Kevin Wheeler at ERE.net blogged about this interesting problem. The recruiter eventually did some of his own research:
“Mark spent a few days talking to various managers and asking what they thought an ideal recruiting function might offer them. What would “strategic” look like to them? And, also, what was wrong with being a good executor?
He was a little surprised to learn how many managers saw recruiting jobs as cushy and overpaid. They felt almost anyone could post a job and whittle down a bunch of candidates to a few that were suitable.”
MANAGEMENT FAIL. This suddenly is not a “recruiter is bad at his job” problem but a “management has no idea what you do” problem. Does this sound like you? Worried you’ll never get promoted? Wheeler’s suggestions for correcting the stereotypes follow:
-Start talking the language of business.
-Begin understanding and explaining the employment market. Use BLS statistics, local employment agency, and more.
-Start focusing on offering sustainable solutions. Do more with fewer.
-Start gathering, interpreting, and using data and metrics to make decisions.
-Learn to sell…A great recruiter will close almost every candidate and will work to overcome objections, build relationships, provide flexibility, gain trust, and work toward compromise.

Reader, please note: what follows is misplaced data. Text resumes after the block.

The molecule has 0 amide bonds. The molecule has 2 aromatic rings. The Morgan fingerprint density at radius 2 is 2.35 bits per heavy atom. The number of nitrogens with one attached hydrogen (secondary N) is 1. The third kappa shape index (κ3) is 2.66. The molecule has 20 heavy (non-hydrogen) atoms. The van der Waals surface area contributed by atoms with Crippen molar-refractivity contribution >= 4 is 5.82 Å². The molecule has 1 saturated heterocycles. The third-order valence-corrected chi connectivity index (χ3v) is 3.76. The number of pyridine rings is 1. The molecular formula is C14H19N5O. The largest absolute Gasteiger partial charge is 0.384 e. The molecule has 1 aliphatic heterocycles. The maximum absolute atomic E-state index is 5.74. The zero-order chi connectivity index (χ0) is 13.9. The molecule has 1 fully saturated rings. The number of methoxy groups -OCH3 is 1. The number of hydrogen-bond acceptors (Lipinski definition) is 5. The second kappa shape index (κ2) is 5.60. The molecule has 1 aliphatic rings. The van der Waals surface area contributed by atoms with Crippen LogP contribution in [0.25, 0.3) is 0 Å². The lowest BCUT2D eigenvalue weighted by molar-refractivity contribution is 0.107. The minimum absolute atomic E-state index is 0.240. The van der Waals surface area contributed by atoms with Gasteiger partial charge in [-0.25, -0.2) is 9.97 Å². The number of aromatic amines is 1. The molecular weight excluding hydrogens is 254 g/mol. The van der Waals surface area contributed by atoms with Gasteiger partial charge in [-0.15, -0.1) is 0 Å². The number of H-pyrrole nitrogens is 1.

How does this sound? Is there more to be done to help recruiters “move up the ladder of respect”?
The Newspaper Association Of America has just cut 39 positions, or almost 50% of its staff, and announced it will no longer print physical copies of Presstime.
President and CEO John Sturm (who got creamed by Colbert last month) was direct about it: “Industry economics compelled this round of staff reductions—to ensure we remain an affordable value to our members,” he wrote in a memo.
These guys are supposed to be the ones looking out for us, and now they’re in trouble too? Come on, haven’t we hit bottom yet?
The Denver Post claims that 95% of the Rocky Mountain News subscribers who were given Post subscriptions after the Rocky folded have kept their new subscriptions.
“We are very encouraged that we have been able to retain so many of the former Rocky-only readers,” said Jim Nolan, spokesman for The Post.
This is a huge victory for the Post; the Rocky about six months ago had a total paid circulation of 210,281; even if a quarter of that number comes from single-copy sales, that’s still a nice boost to the Post’s circulation.
Or—and this is our theory—is it just that the two Denver papers are indistinguishable to most people? Yes, you’ll get the political wonks who think that one paper is more biased than the other, but our guess is that most people are happy to pick up whichever paper they see first as long as the crossword and coupons are in there.